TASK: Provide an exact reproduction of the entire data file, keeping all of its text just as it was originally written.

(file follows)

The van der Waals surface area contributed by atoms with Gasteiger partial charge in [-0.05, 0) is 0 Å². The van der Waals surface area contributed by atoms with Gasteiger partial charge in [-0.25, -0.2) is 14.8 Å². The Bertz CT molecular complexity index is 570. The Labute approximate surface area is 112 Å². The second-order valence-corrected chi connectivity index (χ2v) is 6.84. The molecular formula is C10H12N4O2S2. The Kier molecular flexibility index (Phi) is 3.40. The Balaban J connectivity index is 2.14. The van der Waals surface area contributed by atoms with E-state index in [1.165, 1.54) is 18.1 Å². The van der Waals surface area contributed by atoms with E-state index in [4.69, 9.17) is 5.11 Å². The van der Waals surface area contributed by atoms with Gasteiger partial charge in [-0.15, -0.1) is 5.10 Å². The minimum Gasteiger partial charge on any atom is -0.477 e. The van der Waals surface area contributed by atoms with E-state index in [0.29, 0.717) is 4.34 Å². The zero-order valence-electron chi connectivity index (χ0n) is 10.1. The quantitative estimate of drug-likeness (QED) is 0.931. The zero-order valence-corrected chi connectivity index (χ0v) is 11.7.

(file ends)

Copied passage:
The van der Waals surface area contributed by atoms with Gasteiger partial charge in [-0.05, 0) is 0 Å². The van der Waals surface area contributed by atoms with Gasteiger partial charge in [-0.25, -0.2) is 14.8 Å². The Bertz CT molecular complexity index is 570. The Labute approximate surface area is 112 Å². The second-order valence-corrected chi connectivity index (χ2v) is 6.84. The molecular formula is C10H12N4O2S2. The Kier molecular flexibility index (Phi) is 3.40. The Balaban J connectivity index is 2.14. The van der Waals surface area contributed by atoms with E-state index in [1.165, 1.54) is 18.1 Å². The van der Waals surface area contributed by atoms with E-state index in [4.69, 9.17) is 5.11 Å². The van der Waals surface area contributed by atoms with Gasteiger partial charge in [-0.15, -0.1) is 5.10 Å². The minimum Gasteiger partial charge on any atom is -0.477 e. The van der Waals surface area contributed by atoms with E-state index in [0.29, 0.717) is 4.34 Å². The zero-order valence-electron chi connectivity index (χ0n) is 10.1. The quantitative estimate of drug-likeness (QED) is 0.931. The zero-order valence-corrected chi connectivity index (χ0v) is 11.7.